Improve your turf with overseeding
Existing turf can be improved by overseeding. Follow our step-by-step guide on how to overseed your turf:
- Prepare the existing turf by cutting and removing excess thatch
- Limit irrigation and fertilisation prior to overseeding
- Choose the best seed mixture for your purpose
- Consider Professional Seed Technology® enhancements to give the new seed a competitive advantage
- Seeding rate / sowing rate: Checkout specific product information sheets for the species/seed mixtures (hyperlink)
- For seeding rate, see the product information sheets for your species/seed mixture – typical overseeding rates are 5 to 60 g/m² depending on frequency and purpose
- Use a disc seeder or a studded roller seeder for the best results – broadcasting is less efficient if the existing turf is dense or vigorous, and when the ground is dry
- Cut the old grass to lower than normal height just before or in the first 2 to 3 days after overseeding – if the seed was broadcast, don't cut immediately after overseeding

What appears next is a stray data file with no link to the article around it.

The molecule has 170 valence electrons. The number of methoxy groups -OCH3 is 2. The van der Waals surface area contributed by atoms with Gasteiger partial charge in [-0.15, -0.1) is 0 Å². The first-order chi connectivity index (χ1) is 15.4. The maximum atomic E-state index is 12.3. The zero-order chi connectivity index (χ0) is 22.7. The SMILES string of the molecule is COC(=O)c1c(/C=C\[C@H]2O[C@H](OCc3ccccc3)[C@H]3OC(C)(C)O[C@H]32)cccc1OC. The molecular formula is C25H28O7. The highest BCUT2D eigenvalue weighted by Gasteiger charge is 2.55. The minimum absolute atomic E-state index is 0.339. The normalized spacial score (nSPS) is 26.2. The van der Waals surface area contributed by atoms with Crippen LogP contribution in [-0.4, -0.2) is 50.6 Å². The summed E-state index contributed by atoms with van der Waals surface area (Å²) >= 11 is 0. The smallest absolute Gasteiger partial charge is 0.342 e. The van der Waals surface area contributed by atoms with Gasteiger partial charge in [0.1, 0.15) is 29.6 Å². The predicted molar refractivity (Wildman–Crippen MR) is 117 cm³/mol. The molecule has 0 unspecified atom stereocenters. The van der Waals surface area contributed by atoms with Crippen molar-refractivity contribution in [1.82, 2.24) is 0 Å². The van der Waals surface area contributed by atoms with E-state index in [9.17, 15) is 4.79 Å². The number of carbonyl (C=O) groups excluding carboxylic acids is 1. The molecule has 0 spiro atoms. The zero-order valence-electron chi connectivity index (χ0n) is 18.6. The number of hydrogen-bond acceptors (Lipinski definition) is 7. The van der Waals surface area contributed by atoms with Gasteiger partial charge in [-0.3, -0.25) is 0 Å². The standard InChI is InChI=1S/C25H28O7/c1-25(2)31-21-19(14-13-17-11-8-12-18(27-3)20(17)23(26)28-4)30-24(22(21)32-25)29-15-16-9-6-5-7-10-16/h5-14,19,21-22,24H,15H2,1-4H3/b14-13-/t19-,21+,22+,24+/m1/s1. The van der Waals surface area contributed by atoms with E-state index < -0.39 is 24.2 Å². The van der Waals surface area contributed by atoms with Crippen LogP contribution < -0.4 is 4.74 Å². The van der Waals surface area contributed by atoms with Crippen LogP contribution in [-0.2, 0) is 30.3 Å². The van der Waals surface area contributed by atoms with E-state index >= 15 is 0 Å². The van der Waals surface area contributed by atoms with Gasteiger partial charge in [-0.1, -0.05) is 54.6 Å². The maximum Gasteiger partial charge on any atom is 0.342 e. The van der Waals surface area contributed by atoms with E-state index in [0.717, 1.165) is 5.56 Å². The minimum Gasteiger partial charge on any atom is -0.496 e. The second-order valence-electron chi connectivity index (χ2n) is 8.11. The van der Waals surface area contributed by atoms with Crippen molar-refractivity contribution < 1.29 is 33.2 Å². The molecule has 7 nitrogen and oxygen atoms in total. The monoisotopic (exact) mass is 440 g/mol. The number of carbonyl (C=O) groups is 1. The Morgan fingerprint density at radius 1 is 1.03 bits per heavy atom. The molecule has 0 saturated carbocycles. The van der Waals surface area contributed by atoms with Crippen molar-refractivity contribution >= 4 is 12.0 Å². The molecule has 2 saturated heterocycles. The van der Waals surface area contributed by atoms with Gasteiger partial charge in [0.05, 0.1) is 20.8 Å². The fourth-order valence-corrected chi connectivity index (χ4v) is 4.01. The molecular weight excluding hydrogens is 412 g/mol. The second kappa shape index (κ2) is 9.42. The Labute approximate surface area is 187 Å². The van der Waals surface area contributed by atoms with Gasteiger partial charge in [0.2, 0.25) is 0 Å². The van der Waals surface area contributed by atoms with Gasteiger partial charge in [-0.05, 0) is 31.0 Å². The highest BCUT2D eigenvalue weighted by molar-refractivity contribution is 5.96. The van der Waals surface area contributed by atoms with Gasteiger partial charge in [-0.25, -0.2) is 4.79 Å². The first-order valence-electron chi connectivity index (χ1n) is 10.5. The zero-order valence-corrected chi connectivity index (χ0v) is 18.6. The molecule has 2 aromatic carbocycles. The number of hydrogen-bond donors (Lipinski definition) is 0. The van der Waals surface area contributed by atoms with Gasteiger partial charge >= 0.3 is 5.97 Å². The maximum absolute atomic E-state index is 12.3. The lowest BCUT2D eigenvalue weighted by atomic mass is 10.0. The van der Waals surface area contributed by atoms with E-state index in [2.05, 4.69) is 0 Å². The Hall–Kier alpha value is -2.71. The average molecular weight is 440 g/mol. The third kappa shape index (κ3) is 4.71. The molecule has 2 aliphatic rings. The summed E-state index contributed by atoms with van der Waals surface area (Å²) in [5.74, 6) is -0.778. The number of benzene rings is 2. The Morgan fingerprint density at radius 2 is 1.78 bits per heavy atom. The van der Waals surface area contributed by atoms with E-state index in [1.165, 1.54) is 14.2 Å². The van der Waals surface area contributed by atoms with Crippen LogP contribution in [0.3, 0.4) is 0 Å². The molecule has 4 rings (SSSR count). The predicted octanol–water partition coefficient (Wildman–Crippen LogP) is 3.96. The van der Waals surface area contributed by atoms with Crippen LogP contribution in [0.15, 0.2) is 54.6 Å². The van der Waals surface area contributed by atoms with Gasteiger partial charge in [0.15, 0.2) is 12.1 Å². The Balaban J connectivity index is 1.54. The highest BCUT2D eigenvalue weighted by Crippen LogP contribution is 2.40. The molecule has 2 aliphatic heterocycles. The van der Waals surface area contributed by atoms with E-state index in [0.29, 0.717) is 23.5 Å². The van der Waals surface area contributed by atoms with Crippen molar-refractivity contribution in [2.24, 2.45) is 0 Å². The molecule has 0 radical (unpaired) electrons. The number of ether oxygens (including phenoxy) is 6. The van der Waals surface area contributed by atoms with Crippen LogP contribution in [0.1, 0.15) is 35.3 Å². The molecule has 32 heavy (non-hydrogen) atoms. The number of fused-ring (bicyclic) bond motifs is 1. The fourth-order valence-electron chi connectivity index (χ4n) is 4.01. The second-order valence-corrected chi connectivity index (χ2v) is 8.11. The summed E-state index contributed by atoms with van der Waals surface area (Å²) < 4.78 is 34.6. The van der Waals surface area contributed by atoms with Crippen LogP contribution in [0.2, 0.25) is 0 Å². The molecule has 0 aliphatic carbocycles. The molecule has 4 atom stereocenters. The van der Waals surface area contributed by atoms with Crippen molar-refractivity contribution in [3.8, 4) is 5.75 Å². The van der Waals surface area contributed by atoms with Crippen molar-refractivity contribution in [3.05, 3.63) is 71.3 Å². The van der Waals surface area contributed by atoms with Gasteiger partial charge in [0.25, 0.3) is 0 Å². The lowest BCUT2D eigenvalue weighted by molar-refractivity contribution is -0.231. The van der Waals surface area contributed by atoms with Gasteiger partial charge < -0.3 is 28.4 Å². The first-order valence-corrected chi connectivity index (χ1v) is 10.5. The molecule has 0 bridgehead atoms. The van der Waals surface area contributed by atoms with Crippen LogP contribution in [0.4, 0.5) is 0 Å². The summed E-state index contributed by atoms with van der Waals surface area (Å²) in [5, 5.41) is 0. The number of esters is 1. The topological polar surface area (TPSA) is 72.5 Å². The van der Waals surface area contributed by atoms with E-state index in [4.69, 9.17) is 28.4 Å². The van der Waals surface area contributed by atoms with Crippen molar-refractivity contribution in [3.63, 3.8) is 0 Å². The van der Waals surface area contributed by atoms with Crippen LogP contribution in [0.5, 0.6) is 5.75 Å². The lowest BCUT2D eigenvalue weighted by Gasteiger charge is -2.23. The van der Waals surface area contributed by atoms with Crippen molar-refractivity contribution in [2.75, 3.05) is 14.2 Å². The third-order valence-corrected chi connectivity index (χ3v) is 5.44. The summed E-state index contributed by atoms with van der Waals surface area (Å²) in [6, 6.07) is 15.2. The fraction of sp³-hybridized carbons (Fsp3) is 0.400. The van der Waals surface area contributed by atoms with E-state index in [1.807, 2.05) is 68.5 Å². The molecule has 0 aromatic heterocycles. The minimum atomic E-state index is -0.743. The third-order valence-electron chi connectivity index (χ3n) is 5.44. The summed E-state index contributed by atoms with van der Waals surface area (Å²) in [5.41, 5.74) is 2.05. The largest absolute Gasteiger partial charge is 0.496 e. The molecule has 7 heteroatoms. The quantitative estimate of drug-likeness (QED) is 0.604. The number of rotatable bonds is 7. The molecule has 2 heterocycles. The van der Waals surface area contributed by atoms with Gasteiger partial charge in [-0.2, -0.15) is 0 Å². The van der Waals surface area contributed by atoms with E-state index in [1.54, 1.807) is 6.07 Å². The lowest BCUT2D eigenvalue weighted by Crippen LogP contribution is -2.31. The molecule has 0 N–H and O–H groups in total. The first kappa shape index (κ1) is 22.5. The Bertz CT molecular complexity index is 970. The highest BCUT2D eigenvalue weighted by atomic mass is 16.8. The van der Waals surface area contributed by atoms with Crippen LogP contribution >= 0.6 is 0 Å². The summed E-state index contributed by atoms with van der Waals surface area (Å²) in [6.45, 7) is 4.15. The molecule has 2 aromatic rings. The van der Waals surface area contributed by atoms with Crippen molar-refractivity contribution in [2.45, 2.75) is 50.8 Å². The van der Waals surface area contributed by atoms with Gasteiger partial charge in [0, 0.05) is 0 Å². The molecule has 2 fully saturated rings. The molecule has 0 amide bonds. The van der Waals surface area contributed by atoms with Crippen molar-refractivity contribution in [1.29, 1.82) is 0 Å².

- The frequency of overseeding depends on availability of machinery and staff – as infrequently as once a year or as often as once a month during the growing season (ideally combined with verticutting/topdressing)
Grasses for professional overseeding
Perennial ryegrass and the advanced 4turf® Perennial ryegrass varieties
For special conditions, Quickston annual ryegrass is an option – it will move on to leave space for traditional species.
Grass mixtures for professional overseeding
For an annual maintenance overseeding, try sowing the same seed mixture used for establishment if it contains a high proportion of easy/fast establishing species
In most cases our dedicated repair/overseeding mixtures will produce a better result.
Overseeding of warm-season grasses such as Bermuda: This is a special case because you're not aiming to replace the existing grass, but to compensate for the winter dormancy of the warm-season grass. 100% Perennial ryegrass is a popular specie for overseeding of warm-season grasses, but other options exist.